Here is the thing about holidays that I sometimes forget.  It takes a lot of time to make a loving hands/loving hearts family celebration.

And that, my friends, is a joyous and marvelous thing.

Wednesday, November 12, 2014

A Major Difference

Those who can, do.  Those who can't, teach.  We have all heard that one.  We use it with a sarcastic tone.  Sometimes - well, often - it is true.

But - and this is A MAJOR DIFFERENCE - every time I take a knit or crochet class the teacher can both 'do' and 'teach' better than can I.  It seems to me that the idiom breaks down for all things artsy.  Perhaps this is the reason that I am drawn to the arts.  (I am laughing and chuckling over that wording)  

For several years, I have counted myself amongst the teacher of yarn arts group.  My most recent class was teaching an old favorite:  February Lady Sweater.  Over the years, I have made at least four cardigans from the pattern.  There was a shop sample, a private commission, and two for myself that have gone to the great "too many fuzz balls to shave and wear another year" heaven.

This class was great!  Each student was choosing details to customize the outcome and they each learned something new.  The student who is newest to knitting actually taught one of her classmates the SSK decrease.  I love it when students get the "teaching" bug and help out their classmates.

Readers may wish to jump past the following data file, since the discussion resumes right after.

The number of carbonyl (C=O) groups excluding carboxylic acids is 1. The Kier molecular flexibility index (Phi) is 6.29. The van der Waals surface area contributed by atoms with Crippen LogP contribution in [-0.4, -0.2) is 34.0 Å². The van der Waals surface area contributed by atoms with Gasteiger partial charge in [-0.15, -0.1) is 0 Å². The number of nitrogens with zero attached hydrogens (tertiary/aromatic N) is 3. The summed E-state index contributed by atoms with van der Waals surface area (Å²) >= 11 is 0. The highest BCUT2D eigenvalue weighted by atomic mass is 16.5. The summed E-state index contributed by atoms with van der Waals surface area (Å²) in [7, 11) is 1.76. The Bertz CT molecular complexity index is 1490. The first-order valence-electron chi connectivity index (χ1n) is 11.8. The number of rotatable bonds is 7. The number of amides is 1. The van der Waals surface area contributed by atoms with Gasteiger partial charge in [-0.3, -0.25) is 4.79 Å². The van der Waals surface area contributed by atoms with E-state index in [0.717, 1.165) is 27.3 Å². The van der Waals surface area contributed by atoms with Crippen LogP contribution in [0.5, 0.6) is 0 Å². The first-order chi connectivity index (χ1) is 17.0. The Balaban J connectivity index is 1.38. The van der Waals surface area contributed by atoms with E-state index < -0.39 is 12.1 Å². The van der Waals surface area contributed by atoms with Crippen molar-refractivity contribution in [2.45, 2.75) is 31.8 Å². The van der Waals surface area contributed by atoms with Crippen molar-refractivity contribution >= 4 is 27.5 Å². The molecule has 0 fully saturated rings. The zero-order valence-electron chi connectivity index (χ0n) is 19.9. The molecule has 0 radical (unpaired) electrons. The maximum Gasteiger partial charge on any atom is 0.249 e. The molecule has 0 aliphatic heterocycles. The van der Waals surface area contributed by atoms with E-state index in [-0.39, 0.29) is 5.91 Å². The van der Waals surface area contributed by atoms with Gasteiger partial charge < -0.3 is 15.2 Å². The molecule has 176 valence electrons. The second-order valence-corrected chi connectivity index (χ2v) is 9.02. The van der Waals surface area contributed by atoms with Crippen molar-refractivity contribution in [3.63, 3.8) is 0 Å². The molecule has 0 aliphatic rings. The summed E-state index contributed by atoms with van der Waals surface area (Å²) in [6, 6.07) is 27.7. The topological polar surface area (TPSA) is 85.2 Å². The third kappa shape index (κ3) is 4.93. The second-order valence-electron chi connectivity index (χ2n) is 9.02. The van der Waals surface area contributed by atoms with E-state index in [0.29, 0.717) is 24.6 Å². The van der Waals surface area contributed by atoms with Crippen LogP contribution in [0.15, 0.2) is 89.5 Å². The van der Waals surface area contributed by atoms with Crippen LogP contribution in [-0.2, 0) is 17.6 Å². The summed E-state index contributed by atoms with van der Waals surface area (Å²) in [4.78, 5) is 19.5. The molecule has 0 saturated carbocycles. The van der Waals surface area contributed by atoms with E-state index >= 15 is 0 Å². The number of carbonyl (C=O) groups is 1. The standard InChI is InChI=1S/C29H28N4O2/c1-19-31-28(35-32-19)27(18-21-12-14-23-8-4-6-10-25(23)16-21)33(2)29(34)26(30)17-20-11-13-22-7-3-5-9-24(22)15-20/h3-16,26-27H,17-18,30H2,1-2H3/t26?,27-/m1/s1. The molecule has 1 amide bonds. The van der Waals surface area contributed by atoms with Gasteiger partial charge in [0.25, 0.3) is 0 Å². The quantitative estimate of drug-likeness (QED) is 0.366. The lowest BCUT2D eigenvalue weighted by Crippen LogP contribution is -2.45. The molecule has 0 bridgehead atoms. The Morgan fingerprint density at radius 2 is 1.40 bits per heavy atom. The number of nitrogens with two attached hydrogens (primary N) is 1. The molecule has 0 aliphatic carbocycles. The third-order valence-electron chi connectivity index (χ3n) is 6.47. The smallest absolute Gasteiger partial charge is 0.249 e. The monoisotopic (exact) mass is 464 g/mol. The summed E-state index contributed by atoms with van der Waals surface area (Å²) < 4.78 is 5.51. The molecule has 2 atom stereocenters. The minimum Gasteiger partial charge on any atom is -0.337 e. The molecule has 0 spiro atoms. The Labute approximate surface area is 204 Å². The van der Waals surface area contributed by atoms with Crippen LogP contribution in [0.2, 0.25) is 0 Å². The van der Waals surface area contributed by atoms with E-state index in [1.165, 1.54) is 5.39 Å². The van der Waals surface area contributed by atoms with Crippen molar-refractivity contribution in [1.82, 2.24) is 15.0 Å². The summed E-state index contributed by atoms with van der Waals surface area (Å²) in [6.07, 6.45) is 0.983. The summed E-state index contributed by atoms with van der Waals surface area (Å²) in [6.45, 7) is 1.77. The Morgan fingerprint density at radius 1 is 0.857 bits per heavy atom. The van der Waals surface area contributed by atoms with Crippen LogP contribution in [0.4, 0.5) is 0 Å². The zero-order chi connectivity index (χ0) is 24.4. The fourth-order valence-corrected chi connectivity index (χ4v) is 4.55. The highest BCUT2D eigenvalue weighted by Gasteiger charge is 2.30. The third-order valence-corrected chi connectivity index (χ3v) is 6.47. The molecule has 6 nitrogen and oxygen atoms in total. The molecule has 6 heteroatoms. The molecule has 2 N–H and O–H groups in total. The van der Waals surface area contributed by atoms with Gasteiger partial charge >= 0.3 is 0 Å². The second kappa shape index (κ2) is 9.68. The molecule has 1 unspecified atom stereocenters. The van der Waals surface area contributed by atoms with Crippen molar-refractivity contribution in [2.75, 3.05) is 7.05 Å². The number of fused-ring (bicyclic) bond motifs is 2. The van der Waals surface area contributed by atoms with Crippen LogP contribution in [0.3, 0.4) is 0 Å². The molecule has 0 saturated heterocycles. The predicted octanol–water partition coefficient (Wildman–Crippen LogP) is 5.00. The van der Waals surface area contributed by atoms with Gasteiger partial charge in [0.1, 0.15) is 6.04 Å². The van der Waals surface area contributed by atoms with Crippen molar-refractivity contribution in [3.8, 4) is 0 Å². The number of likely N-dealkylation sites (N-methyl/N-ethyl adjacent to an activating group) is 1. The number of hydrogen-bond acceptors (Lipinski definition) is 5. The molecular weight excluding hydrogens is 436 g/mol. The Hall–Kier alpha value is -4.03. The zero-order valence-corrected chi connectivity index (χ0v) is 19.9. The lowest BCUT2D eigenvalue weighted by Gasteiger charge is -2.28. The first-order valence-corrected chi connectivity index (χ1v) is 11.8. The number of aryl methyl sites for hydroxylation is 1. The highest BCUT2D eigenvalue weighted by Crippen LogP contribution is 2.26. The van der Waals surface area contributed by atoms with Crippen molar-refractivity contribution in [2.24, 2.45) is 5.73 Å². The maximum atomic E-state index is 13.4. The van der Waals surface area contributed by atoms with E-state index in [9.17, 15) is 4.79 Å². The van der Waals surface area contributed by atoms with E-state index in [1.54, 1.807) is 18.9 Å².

Oh, and just to prove that I can both teach and do, I finished my new FLS just in time for the cool snap.

This is Juniper Moon Moonshine which is a worsted single ply of 40% Wool, 40% Alpaca and 20% Silk.  It is warm enough for California, drapes enough for a simple lace pattern and has a bit of shine.

Wednesday, November 5, 2014

Finish Line Is In Sight!

And you thought that the falling gingko leaf scarf would be in the UFO pile forever!  Ha. 

Determination, time and enjoyment met up to create my Energy Scarf.  Each leaf is a random series of garter short rows, but working these leaves had provided joy and calmness for me.  I swear that each time I picked up the needles, my blood pressure went down.  And that is a very good thing.

Here is a close up of the shapes.  Use a keen eye and you'll notice that often the color was manipulated so that the red and gold tones became little blips at the leaf edges.